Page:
Good friends! India has really lost it’s greatest musician and his daughter will play his concerto for sitar with us. I am anxious to hear how it will sound because I do not know her as a sitarist. I heard a couple of improvisation concerts, but now I’m curious to hear how she will perform her father’s concerto.
How does the sound blend with the orchestra?
Amplification is needed because the sound of the sitar is very transparent. The sitar is a instrument conceived for palaces and for small rooms. Almost all Indian instruments do nott have a big sound. The sarod and the vina also have a very intimate sound.
From a logistical point of view, how is your music library organized? Do you travel with a suitcase full of scores?
No, no! I have to organize everything in advance because my library is in Los Angeles and every time I travel I leave for 6 months. I prepare packages of scores with labels indicating the date and destination; Munich, Florence, Israel. I only take the scores that I need immediately and I send the others with FedEx. FedEx does a lot of business with me!
Being a citizen of the world, what do you always bring with you from your country?
I always carry my small medals depicting Zarathustra that my mother gave me. They are like tiny buttons that I always wear on my lapel even in concerts.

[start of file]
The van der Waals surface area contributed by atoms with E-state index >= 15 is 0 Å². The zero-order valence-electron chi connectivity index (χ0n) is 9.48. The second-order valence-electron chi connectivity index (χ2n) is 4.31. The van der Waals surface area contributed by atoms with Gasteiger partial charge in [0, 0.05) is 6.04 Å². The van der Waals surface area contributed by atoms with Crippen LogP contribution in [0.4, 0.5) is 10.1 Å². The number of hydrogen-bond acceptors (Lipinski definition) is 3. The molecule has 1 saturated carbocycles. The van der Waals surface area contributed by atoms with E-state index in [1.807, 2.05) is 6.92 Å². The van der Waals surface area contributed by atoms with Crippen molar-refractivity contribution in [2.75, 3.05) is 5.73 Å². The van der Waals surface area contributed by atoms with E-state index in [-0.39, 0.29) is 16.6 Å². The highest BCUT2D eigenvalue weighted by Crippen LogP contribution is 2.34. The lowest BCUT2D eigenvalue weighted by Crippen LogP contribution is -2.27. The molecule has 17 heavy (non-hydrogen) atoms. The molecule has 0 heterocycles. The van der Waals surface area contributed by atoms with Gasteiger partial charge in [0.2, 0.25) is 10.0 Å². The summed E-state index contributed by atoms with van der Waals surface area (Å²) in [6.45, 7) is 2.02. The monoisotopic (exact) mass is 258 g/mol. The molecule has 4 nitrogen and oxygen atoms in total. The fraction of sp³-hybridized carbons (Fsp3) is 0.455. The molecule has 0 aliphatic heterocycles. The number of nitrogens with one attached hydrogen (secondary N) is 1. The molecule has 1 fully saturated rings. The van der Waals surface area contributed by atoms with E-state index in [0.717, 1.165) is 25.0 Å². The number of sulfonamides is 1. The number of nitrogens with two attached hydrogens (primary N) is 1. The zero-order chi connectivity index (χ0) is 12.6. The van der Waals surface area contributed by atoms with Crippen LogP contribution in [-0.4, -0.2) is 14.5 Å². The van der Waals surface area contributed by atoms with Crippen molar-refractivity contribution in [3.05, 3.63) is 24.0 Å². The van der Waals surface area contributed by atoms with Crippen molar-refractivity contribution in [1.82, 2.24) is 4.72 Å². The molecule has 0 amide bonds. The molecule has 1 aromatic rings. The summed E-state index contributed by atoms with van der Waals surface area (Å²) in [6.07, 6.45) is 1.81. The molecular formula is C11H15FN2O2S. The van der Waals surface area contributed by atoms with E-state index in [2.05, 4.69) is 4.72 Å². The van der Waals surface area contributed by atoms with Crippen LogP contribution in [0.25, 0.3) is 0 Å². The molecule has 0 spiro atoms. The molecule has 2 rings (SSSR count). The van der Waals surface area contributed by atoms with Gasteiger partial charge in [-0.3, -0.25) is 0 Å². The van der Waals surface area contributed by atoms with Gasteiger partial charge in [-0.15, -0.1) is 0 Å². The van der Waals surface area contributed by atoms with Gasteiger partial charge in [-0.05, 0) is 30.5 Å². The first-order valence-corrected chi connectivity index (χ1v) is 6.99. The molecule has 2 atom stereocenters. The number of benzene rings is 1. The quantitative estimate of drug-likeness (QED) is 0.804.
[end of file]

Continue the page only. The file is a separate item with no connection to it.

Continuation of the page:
You brought your orchestras on memorable tours through exotic and distant countries. Where did you find the most demanding and the warmest audiences and where would you like to return?
In Latin American countries and Central Europe – the circle that includes Vienna, Budapest, Prague, Dresden and Berlin has an audience that even if it cannot literally analyze all the symphonies, they carry this music within. One can feel that music was born there, that our symphonic repertoire was born in Central Europe. In South America, the audience is wonderful. The Brazilian public is wonderful. The Russians are very enthusiastic. I am always delighted to direct at Carnegie Hall and in Los Angeles.
How does it feel to be Zubin Mehta? Do you have everything you might want or is there something missing?
No, no! I am very depressed, not in my private life, but for the present situation. I don’t  know how to help my two theaters in Valencia and Florence. A conductor should stay out of economic issues, but if I support the union, I insult the artistic direction and vice versa. I must be a bridge between the two. Yesterday I spoke with the commisioner by phone for 1 hour! I do not feel very well thinking about the situation in Florence because I am a Florentine of choice: my home is there and I am very happy in Florence. We really do not deserve this situation because the orchestra has improved a lot; it has a very high standard and the chorus does as well. I recently conducted a Verdi Requiem, (I prefer not to say where) and really missed my Maggio Fiorentino chorus! I hope that everybody accepts with good grace, what the Delegate will ask them to do to save the theater.
I would like to close this interview with a question which is purely a curiosity for me: Chili, myth or reality? It ‘s true that you always carry a box of chilies with you?
Always! But I do not like chocolate (my other passion) with chili. Now it is very fashionable to mix them and I do not like it. Or chili, or chocolate!